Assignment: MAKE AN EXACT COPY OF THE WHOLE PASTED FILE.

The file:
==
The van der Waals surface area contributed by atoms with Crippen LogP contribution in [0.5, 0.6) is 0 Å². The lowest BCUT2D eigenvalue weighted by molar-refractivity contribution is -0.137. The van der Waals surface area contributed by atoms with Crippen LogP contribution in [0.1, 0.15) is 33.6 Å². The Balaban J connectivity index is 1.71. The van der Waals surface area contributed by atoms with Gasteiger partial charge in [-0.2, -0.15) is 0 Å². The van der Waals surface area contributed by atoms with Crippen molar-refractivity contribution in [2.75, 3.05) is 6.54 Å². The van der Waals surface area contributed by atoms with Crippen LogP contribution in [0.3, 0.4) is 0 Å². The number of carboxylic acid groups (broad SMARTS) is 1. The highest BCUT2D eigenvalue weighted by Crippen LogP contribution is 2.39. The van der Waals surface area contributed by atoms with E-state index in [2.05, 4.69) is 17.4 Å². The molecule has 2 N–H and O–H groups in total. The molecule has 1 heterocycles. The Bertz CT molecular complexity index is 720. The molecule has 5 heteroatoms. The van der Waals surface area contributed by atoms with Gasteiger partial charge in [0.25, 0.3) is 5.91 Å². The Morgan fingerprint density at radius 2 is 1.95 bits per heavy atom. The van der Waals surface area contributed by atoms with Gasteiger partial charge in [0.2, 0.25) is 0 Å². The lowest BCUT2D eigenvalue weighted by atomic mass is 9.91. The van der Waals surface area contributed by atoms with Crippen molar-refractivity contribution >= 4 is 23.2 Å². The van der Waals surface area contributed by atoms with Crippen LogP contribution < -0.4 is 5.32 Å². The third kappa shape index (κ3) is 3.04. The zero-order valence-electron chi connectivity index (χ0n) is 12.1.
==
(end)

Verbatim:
The van der Waals surface area contributed by atoms with Crippen LogP contribution in [0.5, 0.6) is 0 Å². The lowest BCUT2D eigenvalue weighted by molar-refractivity contribution is -0.137. The van der Waals surface area contributed by atoms with Crippen LogP contribution in [0.1, 0.15) is 33.6 Å². The Balaban J connectivity index is 1.71. The van der Waals surface area contributed by atoms with Gasteiger partial charge in [-0.2, -0.15) is 0 Å². The van der Waals surface area contributed by atoms with Crippen molar-refractivity contribution in [2.75, 3.05) is 6.54 Å². The van der Waals surface area contributed by atoms with Crippen LogP contribution in [0.3, 0.4) is 0 Å². The number of carboxylic acid groups (broad SMARTS) is 1. The highest BCUT2D eigenvalue weighted by Crippen LogP contribution is 2.39. The van der Waals surface area contributed by atoms with E-state index in [2.05, 4.69) is 17.4 Å². The molecule has 2 N–H and O–H groups in total. The molecule has 1 heterocycles. The Bertz CT molecular complexity index is 720. The molecule has 5 heteroatoms. The van der Waals surface area contributed by atoms with Gasteiger partial charge in [0.25, 0.3) is 5.91 Å². The Morgan fingerprint density at radius 2 is 1.95 bits per heavy atom. The van der Waals surface area contributed by atoms with Gasteiger partial charge in [0.2, 0.25) is 0 Å². The lowest BCUT2D eigenvalue weighted by atomic mass is 9.91. The van der Waals surface area contributed by atoms with Crippen molar-refractivity contribution >= 4 is 23.2 Å². The van der Waals surface area contributed by atoms with Crippen LogP contribution < -0.4 is 5.32 Å². The third kappa shape index (κ3) is 3.04. The zero-order valence-electron chi connectivity index (χ0n) is 12.1.